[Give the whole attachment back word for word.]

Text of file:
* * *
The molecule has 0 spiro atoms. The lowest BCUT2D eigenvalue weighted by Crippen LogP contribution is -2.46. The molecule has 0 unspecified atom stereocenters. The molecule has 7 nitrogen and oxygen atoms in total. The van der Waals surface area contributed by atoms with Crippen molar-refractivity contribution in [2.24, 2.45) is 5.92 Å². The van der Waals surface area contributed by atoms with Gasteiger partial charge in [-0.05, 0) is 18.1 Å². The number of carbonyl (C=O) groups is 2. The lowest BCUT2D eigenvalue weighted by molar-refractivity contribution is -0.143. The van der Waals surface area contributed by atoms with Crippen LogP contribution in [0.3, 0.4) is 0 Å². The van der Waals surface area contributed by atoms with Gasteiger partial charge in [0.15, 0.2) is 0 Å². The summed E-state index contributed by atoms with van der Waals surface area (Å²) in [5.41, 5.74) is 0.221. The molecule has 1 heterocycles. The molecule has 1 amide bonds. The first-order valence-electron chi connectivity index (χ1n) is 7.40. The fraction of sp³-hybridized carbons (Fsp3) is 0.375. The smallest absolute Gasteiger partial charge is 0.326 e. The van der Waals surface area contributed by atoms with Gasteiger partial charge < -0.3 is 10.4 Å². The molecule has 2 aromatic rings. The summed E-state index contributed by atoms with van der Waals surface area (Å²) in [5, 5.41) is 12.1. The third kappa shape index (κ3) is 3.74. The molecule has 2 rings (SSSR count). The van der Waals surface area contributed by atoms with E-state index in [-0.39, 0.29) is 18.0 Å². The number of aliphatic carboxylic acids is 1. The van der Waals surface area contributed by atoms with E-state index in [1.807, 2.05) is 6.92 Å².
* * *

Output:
The molecule has 0 spiro atoms. The lowest BCUT2D eigenvalue weighted by Crippen LogP contribution is -2.46. The molecule has 0 unspecified atom stereocenters. The molecule has 7 nitrogen and oxygen atoms in total. The van der Waals surface area contributed by atoms with Crippen molar-refractivity contribution in [2.24, 2.45) is 5.92 Å². The van der Waals surface area contributed by atoms with Gasteiger partial charge in [-0.05, 0) is 18.1 Å². The number of carbonyl (C=O) groups is 2. The lowest BCUT2D eigenvalue weighted by molar-refractivity contribution is -0.143. The van der Waals surface area contributed by atoms with Crippen LogP contribution in [0.3, 0.4) is 0 Å². The van der Waals surface area contributed by atoms with Gasteiger partial charge in [0.15, 0.2) is 0 Å². The summed E-state index contributed by atoms with van der Waals surface area (Å²) in [5.41, 5.74) is 0.221. The molecule has 1 heterocycles. The molecule has 1 amide bonds. The first-order valence-electron chi connectivity index (χ1n) is 7.40. The fraction of sp³-hybridized carbons (Fsp3) is 0.375. The smallest absolute Gasteiger partial charge is 0.326 e. The van der Waals surface area contributed by atoms with Gasteiger partial charge < -0.3 is 10.4 Å². The molecule has 2 aromatic rings. The summed E-state index contributed by atoms with van der Waals surface area (Å²) in [5, 5.41) is 12.1. The third kappa shape index (κ3) is 3.74. The molecule has 2 rings (SSSR count). The van der Waals surface area contributed by atoms with E-state index in [-0.39, 0.29) is 18.0 Å². The number of aliphatic carboxylic acids is 1. The van der Waals surface area contributed by atoms with E-state index in [1.807, 2.05) is 6.92 Å².